Le chiffre de cette semaine :
Multinational commodities giant Glencore was last week ordered by a US judge to pay $700-millionin fines, bringing to $1.5-billion the total that the company has had to cough up so far for decades of misdeeds.
Glencore pleaded guilty last year to violating the Foreign Corrupt Practices Act in seven countries over a decade and to commodity price manipulation.
US Attorney-General Merrick Garland commented that “the rule of law requires that there not be one rule for the powerful; one rule for the rich and another for the poor”.
This was indeed one of the largest settlements ever in a corruption and commodities fraud case — but still just a drop in the bucket when compared to the $34-billion in earnings before interest, taxes, depreciation and amortisation that Glencore announced just three weeks before.
A simultaneous attempt to carve out a victim’s compensation fund for the people of the Democratic Republic of Congo (DRC) from the Glencore payout proved fruitless, though the government in Kinshasa did get $125-million.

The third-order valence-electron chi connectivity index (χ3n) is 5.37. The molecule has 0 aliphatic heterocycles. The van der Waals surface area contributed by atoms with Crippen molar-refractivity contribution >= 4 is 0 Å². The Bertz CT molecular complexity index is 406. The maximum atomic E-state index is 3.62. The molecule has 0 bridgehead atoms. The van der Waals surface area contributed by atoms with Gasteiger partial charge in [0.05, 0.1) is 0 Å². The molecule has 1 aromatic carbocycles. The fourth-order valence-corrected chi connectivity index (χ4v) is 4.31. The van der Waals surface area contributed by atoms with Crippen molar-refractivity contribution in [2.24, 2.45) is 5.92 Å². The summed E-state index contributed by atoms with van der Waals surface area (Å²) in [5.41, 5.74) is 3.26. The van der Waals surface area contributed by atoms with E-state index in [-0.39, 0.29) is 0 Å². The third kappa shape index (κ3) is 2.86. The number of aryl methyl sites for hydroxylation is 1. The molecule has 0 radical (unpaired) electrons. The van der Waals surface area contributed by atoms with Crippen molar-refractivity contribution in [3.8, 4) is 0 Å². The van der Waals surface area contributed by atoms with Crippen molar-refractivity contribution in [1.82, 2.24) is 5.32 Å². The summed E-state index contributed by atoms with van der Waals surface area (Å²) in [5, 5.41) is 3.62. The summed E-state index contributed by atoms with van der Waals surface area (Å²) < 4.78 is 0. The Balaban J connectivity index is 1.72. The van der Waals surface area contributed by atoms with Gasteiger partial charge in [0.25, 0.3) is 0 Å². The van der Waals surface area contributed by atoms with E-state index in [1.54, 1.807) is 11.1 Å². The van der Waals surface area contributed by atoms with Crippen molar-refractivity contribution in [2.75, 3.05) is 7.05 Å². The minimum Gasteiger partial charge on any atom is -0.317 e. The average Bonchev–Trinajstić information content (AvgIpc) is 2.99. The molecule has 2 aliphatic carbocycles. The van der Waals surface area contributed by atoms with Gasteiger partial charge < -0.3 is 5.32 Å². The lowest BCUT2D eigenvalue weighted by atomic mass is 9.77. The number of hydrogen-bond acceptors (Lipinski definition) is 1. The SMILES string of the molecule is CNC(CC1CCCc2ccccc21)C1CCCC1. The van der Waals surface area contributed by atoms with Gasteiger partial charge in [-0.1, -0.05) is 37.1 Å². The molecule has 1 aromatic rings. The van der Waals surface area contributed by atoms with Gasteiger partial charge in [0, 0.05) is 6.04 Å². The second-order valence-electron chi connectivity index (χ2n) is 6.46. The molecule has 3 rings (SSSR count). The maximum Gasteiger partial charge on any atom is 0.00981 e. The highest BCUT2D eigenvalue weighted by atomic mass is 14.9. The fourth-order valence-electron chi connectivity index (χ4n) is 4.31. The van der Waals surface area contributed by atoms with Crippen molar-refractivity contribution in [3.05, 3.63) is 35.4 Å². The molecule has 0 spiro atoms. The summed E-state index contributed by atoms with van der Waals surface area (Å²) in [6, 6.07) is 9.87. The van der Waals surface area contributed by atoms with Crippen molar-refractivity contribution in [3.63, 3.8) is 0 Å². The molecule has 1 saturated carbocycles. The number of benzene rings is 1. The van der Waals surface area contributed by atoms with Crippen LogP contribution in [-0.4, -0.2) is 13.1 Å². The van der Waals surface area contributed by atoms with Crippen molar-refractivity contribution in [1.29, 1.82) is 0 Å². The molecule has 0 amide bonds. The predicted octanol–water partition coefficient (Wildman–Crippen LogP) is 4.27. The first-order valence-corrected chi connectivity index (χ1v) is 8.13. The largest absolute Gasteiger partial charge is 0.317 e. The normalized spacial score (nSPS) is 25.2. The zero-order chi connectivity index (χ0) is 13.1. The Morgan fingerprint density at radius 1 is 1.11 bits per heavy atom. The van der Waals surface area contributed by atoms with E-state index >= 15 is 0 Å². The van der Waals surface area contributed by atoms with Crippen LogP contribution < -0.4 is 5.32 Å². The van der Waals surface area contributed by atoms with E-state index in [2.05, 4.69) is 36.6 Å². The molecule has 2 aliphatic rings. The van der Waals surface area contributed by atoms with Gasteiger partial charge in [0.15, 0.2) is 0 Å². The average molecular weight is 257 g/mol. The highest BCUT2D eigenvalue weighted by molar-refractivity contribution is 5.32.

J. Peter Pham, a former US special envoy for the Great Lakes, pointed out that the penalty that Glencore is paying is dwarfed by the value that it gained through its bad conduct.
Glencore claims to have cleaned up its act and reformed itself, yet it offers a compelling case study of how corporations have corrupted Africa and kept the continent poor.
At the time of the Glencore guilty plea, US attorney Damian Williams characterised Glencore’s conduct in these words:
“The scope of this criminal bribery scheme is staggering. Glencore paid bribes to secure oil contracts. Glencore paid bribes to avoid government audits. Glencore bribed judges to make lawsuits disappear. At bottom, Glencore paid bribes to make money — hundreds of millions of dollars. And it did so with the approval, and even encouragement, of its top executives.”